Important steps for buying a safe and legal solar power system

23rd February 2023

The City of Cape Town has published a comprehensive checklist of all the steps homeowners should take to ensure their solar system is safe and legal.

The city’s mayoral committee member for energy, Beverley van Reenen, said there has recently been a lot of uptake of rooftop solar photovoltaic (PV) systems paired with batteries due to high levels of load-shedding.

The metropolitan municipality is ahead of the rest of the country regarding regulating self-generation for its residents.

In addition to having a list of approved inverters for solar installation, the city’s mayor Geordin Hill-Lewis recently announced it would start paying businesses and households R1.07 for every kilowatt-hour (kWh) of electricity they feed back into the grid.

That came after the National Energy Regulator of South Africa (Nersa) approved a rate of 78.98c/kWh for the financial year. The city is adding a 25c/kWh incentive tariff on top of this.

Van Reenen said the initiative would likely spur even more installations.


For this reason, Cape Town developed a set of guidelines to help protect Capetonians from fly-by-night operators installing substandard or unsafe, illegal systems.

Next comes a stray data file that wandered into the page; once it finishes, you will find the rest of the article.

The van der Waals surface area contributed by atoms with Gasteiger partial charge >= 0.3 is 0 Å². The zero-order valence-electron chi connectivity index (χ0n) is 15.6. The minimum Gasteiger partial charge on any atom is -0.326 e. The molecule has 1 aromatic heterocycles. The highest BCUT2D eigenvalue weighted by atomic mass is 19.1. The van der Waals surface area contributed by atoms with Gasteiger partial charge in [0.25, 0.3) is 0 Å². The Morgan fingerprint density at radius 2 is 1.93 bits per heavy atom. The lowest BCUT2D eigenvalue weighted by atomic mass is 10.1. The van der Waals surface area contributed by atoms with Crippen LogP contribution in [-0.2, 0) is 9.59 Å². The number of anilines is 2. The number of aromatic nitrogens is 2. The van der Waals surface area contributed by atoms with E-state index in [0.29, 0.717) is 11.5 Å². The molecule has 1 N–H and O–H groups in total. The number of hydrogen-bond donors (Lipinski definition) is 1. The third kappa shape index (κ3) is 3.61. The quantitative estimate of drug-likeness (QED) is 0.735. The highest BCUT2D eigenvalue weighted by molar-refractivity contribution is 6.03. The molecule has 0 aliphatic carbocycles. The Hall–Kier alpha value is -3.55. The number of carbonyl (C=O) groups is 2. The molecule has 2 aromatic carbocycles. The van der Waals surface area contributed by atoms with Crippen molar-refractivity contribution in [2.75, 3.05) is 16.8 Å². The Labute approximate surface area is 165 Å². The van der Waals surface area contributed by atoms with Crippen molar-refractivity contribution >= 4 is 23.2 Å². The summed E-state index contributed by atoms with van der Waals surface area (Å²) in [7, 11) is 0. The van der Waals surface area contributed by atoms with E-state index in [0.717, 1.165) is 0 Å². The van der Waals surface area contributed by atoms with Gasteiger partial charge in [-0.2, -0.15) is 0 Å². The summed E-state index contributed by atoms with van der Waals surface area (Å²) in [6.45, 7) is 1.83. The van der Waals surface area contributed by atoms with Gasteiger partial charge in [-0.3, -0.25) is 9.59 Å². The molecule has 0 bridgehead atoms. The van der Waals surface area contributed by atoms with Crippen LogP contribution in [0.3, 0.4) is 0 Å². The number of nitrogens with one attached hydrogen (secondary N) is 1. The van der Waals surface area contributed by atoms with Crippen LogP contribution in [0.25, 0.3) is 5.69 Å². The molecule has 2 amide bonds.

While it does not vet solar installers working in the private sector, it nonetheless encourages customers to use its checklist to help them decide which provider to use.

Most of these guidelines also provide best-practice advice for those looking to install solar outside of Cape Town.

Below are ten guidelines from the City of Cape Town to ensure your home solar power system is safe and legal.

1. Verify that your installer is qualified and certified

The first important step is to decide which solar PV installer to use.

You must ensure the solar PV service provider has substantial prior experience.

To substantiate this, ask for references and previous proof of electrical Certificates of Compliance (CoCs) or professional engineer sign-offs on previous installations.